The two books you need to read to have a fundamental understanding of the origins and function of the "Lost Cause" mentality and how public memory has distorted history are Rollin G. Osterweis The Myth of the Lost Cause and David Blight Race and Reunion: The Civil War in American Memory. There are dozens of other good books and good authors like Gary Gallagher and Emory Thomas on these issues, but these will give you the basics, and you will discover that how the Civil War has been remembered North AND South has much more to do with the politics of the time doing the remembering rather than the facts of the time being remembered. (Sound familiar?)
|Washington DC 1926: no Confederate flags in evidence|
when the KKK marches. Wonder why? Read Coski.
If you want to understand why the American Civil War, which ultimately turned out to be about human freedom, nevertheless became a grand failure (at least in the short term--say the next 125 years) for African-Americans, then try Eric Foner Reconstruction: America's Unfinished Revolution 1863-1877 or the John Hope Franklin classic Reconstruction After the Civil War. Likewise, if you want to understand how the twisted history of the Civil War and race has played out in American Southern history, you could not do better than Victoria Bynum The Free State of Jones: Mississippi's Longest Civil War or Ervin L. Jordan Black Confederates and Afro-Yankees in Civil War Virginia.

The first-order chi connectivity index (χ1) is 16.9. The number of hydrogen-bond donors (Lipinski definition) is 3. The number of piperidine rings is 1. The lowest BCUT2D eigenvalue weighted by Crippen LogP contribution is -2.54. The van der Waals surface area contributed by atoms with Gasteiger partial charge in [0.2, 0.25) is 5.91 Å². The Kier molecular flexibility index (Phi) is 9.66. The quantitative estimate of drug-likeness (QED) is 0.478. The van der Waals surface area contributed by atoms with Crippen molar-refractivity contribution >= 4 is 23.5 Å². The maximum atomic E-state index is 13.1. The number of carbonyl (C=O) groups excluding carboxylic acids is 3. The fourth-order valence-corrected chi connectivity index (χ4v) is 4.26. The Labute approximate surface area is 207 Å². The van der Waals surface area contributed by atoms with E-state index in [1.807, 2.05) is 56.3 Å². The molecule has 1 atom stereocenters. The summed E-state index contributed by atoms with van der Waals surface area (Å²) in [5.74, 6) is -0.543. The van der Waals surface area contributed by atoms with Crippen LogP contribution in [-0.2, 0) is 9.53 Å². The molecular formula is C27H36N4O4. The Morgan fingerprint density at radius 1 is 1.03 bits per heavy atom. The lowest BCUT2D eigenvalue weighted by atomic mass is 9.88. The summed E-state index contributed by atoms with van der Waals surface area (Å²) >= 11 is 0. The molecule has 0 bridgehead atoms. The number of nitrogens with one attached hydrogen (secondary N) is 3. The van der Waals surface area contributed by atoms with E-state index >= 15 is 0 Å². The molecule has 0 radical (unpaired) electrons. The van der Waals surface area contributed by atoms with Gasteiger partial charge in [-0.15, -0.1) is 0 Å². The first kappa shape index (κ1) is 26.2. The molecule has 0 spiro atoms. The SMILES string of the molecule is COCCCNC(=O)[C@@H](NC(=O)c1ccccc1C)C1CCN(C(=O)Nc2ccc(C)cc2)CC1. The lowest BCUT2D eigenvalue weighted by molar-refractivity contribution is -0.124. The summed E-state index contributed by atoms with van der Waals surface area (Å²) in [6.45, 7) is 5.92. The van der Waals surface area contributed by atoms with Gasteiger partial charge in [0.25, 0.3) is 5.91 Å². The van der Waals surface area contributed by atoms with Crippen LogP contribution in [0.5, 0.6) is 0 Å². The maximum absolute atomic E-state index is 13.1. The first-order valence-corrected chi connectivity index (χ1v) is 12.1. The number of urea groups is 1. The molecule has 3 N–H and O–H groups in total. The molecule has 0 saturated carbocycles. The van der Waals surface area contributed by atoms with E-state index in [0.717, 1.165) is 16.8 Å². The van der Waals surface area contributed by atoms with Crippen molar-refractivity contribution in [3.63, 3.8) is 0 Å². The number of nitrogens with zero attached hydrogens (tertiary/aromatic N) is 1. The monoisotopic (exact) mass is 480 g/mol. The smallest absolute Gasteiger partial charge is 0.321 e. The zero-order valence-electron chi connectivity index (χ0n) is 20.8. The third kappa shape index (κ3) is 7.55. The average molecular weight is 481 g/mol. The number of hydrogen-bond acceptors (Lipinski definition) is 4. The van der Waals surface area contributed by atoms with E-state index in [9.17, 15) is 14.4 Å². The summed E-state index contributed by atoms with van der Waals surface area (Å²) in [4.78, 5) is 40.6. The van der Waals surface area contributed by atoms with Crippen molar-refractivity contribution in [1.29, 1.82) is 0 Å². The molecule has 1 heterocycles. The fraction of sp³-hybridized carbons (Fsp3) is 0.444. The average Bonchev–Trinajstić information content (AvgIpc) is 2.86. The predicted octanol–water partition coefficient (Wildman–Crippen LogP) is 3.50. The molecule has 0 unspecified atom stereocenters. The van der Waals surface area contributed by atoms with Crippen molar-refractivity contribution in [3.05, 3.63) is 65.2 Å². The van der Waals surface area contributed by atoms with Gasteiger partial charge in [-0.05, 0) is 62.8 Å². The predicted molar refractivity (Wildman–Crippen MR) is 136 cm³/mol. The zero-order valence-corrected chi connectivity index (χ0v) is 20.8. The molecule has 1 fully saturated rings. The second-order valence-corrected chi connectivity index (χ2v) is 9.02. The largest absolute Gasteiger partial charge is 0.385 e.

Want the best Lincoln biographies or monographs out there so you can understand while DiLorenzo is so full of crap? David Donald Lincoln is still the best available, while LaWanda Cox Lincoln and Black Freedom and John Waugh's Re-electing Lincoln are both excellent if much narrower studies.